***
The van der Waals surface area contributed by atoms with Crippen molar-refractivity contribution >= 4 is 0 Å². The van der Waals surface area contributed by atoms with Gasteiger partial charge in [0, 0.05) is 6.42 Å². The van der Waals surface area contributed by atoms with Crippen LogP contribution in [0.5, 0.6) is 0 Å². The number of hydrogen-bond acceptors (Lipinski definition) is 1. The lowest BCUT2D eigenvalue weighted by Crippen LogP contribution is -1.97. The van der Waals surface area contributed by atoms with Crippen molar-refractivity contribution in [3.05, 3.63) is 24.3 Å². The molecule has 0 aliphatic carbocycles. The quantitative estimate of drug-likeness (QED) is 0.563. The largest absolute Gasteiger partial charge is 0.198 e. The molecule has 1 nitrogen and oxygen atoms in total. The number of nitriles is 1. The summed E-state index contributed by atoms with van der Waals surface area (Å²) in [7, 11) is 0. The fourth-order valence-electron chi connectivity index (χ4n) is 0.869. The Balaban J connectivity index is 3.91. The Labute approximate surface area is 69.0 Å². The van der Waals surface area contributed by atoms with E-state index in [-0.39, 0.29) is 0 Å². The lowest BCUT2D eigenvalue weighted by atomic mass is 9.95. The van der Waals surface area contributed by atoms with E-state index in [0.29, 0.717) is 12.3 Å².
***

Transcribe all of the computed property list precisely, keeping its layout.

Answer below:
The van der Waals surface area contributed by atoms with Crippen molar-refractivity contribution >= 4 is 0 Å². The van der Waals surface area contributed by atoms with Gasteiger partial charge in [0, 0.05) is 6.42 Å². The van der Waals surface area contributed by atoms with Crippen LogP contribution in [0.5, 0.6) is 0 Å². The number of hydrogen-bond acceptors (Lipinski definition) is 1. The lowest BCUT2D eigenvalue weighted by Crippen LogP contribution is -1.97. The van der Waals surface area contributed by atoms with Crippen molar-refractivity contribution in [3.05, 3.63) is 24.3 Å². The molecule has 0 aliphatic carbocycles. The quantitative estimate of drug-likeness (QED) is 0.563. The largest absolute Gasteiger partial charge is 0.198 e. The molecule has 1 nitrogen and oxygen atoms in total. The number of nitriles is 1. The summed E-state index contributed by atoms with van der Waals surface area (Å²) in [7, 11) is 0. The fourth-order valence-electron chi connectivity index (χ4n) is 0.869. The Balaban J connectivity index is 3.91. The Labute approximate surface area is 69.0 Å². The van der Waals surface area contributed by atoms with E-state index in [-0.39, 0.29) is 0 Å². The lowest BCUT2D eigenvalue weighted by atomic mass is 9.95. The van der Waals surface area contributed by atoms with E-state index in [0.29, 0.717) is 12.3 Å².